3. Divide the mixture between the two tins and level the tops.
  4. Bake the cakes on the same shelf of the oven, if possible, for 20 minutes or until golden and springy to the touch. Cool the cakes on a wire rack.
  5. Make the buttercream (if using) by beating the icing sugar into the butter a bit at a time, before stirring in the vanilla extract.
  6. Spread half of the buttercream on one side of one of the cooled sponges and press the sliced strawberries into the buttercream.
  7. Spread one side of the other sponge with the jam and top with the remaining buttercream.
  8. Sandwich the two cakes together so that the filling is all in the middle. Sift icing sugar over the top to decorate.

First bake: strawberry layer cake

Strawberry layer cakeI absolutely love fresh strawberries, but have never really baked with them that often. I decided to rectify that recently by making this tempting strawberry layer cake – the perfect summer bake for those rare occasions when the sun’s out!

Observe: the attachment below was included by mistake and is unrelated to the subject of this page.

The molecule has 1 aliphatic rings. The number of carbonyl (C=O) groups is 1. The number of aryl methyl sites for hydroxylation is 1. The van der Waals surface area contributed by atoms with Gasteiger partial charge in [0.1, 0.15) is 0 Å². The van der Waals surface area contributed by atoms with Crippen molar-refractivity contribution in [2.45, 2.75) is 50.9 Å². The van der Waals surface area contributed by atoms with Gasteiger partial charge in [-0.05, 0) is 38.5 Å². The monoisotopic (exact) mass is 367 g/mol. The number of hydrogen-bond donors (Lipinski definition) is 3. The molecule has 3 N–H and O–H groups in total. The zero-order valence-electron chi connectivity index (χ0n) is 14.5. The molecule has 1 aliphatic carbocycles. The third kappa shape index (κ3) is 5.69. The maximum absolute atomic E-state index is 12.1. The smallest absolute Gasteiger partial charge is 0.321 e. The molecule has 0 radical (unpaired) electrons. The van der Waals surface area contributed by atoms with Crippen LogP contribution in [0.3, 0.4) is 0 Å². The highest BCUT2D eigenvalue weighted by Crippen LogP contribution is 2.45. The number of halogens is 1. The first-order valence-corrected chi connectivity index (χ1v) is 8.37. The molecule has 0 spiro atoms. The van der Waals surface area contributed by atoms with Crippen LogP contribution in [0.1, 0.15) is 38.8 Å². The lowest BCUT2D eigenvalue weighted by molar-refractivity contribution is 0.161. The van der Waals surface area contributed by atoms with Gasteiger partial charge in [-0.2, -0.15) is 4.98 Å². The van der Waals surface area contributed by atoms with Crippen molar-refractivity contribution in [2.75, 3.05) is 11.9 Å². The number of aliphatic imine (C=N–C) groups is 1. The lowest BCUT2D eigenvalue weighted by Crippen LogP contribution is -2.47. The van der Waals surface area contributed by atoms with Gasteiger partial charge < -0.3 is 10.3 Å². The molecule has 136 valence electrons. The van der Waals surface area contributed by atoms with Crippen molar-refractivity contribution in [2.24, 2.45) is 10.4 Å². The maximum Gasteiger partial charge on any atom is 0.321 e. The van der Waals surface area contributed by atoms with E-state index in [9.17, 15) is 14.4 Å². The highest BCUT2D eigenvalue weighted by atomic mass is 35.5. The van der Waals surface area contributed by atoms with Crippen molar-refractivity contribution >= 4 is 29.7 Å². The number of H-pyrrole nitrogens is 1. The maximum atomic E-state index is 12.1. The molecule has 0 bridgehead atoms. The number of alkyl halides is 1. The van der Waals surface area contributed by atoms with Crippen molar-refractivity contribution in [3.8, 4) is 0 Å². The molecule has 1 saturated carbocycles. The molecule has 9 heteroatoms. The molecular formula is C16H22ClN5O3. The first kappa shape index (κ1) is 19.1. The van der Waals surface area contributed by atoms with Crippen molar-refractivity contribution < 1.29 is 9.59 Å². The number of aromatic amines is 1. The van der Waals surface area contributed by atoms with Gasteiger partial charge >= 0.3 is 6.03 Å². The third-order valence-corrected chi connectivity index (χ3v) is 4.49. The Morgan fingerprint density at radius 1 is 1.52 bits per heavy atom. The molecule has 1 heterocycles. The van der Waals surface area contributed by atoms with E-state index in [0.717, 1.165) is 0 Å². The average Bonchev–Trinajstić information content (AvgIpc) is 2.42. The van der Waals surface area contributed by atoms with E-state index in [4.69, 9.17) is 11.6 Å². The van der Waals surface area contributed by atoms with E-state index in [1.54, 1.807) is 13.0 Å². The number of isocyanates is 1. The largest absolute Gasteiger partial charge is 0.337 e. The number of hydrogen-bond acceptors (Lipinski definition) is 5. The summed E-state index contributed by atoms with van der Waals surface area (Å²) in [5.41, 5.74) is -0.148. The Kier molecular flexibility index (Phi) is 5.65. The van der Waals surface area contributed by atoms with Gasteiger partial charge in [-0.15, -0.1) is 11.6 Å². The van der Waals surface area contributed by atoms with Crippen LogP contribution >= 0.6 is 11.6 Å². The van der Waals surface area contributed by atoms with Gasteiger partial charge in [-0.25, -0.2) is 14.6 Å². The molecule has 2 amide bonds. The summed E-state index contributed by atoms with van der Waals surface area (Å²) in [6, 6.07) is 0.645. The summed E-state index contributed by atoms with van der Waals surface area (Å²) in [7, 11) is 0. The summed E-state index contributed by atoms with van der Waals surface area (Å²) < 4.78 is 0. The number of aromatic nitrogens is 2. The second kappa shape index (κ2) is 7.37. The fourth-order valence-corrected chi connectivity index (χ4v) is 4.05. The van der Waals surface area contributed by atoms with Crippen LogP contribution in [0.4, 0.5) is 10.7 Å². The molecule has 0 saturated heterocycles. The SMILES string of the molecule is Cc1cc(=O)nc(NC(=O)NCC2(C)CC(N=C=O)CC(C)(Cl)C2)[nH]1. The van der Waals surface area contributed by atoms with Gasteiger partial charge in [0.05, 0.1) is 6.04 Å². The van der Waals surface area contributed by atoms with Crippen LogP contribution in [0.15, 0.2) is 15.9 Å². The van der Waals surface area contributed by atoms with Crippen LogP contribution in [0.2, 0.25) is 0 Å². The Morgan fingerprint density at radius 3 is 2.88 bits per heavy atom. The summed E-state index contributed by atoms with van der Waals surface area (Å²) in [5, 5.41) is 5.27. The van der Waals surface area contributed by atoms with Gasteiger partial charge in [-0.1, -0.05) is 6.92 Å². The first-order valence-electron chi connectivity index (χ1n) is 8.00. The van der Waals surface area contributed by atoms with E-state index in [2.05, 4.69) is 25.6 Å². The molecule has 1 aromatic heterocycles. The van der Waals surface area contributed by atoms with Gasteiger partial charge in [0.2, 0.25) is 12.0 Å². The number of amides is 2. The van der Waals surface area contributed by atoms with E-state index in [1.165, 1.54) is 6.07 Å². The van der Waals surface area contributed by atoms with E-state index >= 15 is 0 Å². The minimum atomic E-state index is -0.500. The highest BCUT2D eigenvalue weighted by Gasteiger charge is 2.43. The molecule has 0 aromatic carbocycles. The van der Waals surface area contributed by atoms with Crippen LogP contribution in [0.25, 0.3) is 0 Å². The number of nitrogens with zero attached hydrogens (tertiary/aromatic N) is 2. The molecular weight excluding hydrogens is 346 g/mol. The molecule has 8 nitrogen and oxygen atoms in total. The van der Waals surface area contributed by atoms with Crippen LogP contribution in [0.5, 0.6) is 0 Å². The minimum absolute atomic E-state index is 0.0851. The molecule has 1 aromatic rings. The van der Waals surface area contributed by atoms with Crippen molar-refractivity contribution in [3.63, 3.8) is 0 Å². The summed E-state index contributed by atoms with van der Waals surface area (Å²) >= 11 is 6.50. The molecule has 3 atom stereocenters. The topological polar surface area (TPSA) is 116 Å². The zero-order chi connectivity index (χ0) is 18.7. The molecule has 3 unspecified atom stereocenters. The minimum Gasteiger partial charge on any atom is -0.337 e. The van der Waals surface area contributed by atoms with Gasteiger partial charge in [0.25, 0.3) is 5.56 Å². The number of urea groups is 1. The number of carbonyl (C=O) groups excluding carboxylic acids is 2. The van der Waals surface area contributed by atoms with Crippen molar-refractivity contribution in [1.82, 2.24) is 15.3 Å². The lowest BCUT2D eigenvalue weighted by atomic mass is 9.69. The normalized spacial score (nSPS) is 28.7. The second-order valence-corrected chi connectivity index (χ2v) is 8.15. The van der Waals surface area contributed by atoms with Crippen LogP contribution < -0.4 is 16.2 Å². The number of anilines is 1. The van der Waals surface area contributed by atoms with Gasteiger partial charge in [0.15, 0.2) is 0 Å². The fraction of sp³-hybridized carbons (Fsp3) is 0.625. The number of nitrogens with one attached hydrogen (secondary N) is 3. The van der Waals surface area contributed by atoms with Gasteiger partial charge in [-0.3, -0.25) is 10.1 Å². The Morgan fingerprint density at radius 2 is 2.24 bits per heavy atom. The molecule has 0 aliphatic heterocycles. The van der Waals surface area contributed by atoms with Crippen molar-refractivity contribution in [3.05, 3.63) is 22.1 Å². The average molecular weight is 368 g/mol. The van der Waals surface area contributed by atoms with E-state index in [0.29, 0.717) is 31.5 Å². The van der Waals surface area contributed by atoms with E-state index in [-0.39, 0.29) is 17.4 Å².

I adapted a recipe I found elsewhere on the web for strawberry and vanilla cake to make this. I replaced the vanilla bean paste with vanilla extract and didn’t cover the entire cake in the icing, as I didn’t have the time or the fridge space for it! I also swapped the cream cheese in the icing for mascarpone, as that’s all I had (annoyingly, it was the other way round for the citrus poppy seed cake I made a few weeks ago!).

Strawberry layer cakeI loved the resulting cake – the almonds worked really well in the sponge and the fresh strawberries in the middle were lovely. I was a bit dubious about including jam in the middle, but it actually worked well by adding some extra sweetness.

This is a fairly similar recipe to the raspberry and lemon layer cake I made last month – both are perfect for the summer and you can swap the berries for pretty much any other fresh summer fruit if you don’t have strawberries or raspberries to hand!

The recipe

From the Roswensian blog –